Manisha Pant recently joined the Illinois Natural History Survey (INHS) as a macroinvertebrates coordinator with the Illinois River Biological Station (IRBS)’s long-term resource monitoring (LTRM) program. She earned her Bachelor’s and Master’s degrees from Eastern Illinois University, where her research focused on effects of in-stream restoration on fishes and macroinvertebrates in a small stream. She then joined Virginia Institute of Marine Science/William & Mary where she served as lab manager and laboratory/research specialist responsible for the organizing, collecting, processing and analyzing data from marine and estuarine benthic ecosystems along the East Coast and in the Gulf of Mexico.
What are you looking forward to the most in your new role at INHS?
I am looking forward to once again sampling and studying freshwater macroinvertebrates, after a gap of a few years during which I studied estuarine and marine macroinvertebrates. I also look forward to working with the folks at IRBS, and potentially learning new skills (like genetic and stable isotope analysis) and revisiting old passions (like fish sampling and taxonomy).
How old were you when you first became interested in science? What sparked your interest?
I have always been interested in STEM fields since my childhood. But it was only when I started working in Dr. Robert Colombo’s fish and aquatic sciences lab at EIU that I realized identifying aquatic critters (both fish and non-fish) was my niche.
Who or what drew you to study macroinvertebrates?
As mentioned earlier, working in Dr. Robert Colombo’s lab at EIU focused my path towards taxonomy. I am interested in aquatic animals in general.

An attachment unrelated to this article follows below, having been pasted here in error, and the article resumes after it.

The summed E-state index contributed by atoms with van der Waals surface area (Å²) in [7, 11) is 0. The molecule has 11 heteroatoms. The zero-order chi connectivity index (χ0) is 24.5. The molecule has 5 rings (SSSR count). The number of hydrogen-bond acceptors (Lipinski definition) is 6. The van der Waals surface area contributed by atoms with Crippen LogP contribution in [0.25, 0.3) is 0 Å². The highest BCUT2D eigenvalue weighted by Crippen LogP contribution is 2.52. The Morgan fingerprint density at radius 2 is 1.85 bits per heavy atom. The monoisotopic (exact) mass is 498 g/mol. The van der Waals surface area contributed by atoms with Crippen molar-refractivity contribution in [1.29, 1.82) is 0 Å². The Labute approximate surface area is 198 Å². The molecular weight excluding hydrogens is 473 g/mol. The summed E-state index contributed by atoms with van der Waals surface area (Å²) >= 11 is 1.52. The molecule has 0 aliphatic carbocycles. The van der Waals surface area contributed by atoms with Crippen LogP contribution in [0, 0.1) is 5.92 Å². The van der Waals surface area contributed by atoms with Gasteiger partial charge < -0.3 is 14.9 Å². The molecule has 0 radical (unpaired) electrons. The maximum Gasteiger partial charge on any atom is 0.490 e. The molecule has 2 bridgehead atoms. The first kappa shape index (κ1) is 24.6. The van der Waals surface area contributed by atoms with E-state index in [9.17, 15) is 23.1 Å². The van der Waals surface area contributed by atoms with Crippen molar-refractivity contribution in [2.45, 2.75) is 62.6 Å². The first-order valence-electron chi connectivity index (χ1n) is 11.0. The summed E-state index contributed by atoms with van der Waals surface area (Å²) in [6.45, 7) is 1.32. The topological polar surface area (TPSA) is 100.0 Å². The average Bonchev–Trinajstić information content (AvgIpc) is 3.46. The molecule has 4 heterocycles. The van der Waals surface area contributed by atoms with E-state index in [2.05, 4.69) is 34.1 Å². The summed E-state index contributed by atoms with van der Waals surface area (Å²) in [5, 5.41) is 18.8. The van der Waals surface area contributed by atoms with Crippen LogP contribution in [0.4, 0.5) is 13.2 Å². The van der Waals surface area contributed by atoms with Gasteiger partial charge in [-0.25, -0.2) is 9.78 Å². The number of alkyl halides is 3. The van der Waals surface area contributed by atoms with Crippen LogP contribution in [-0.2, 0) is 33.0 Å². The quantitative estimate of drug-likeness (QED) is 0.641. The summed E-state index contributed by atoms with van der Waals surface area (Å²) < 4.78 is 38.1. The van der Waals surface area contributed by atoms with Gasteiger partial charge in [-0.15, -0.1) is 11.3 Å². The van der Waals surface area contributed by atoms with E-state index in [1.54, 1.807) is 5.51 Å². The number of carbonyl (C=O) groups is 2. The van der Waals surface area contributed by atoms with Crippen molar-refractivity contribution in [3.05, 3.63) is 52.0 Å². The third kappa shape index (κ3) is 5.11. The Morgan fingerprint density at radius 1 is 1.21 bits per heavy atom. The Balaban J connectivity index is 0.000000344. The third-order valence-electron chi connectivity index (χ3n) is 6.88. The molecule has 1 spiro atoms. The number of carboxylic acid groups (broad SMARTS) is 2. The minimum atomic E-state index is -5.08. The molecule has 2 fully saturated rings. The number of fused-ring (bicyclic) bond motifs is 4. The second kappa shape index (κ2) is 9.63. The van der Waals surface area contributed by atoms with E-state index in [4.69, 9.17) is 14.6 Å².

What are common misconceptions about your career? OR What question do you get asked most frequently about your career or the subject you study?
People often ask me if I get grossed out by looking at bugs all the time – I answer, emphatically, “No! Bugs are cool!” People also often ask why I study macroinvertebrates instead of something more charismatic like fishes. To this, I again say that bugs are cool, but also that bugs are important to the ecosystems, even to fishes because bugs are fish food, and without bugs, fish communities would collapse.
What are some challenges you’ve faced in your career?
As a person of color and a woman in science, there's always a threat while going out in the field by myself. People have also frequently assumed that I am not a scientist, but rather a “help.”
What do you wish more people understood about science or being a scientist?
I wish people would understand that science is not the truth, but the process to get to the truth. If scientists change their recommendations based on new findings, it is a feature of science, and not a bug (no pun intended).
What advice would you give to future scientists?
Be open to opportunities.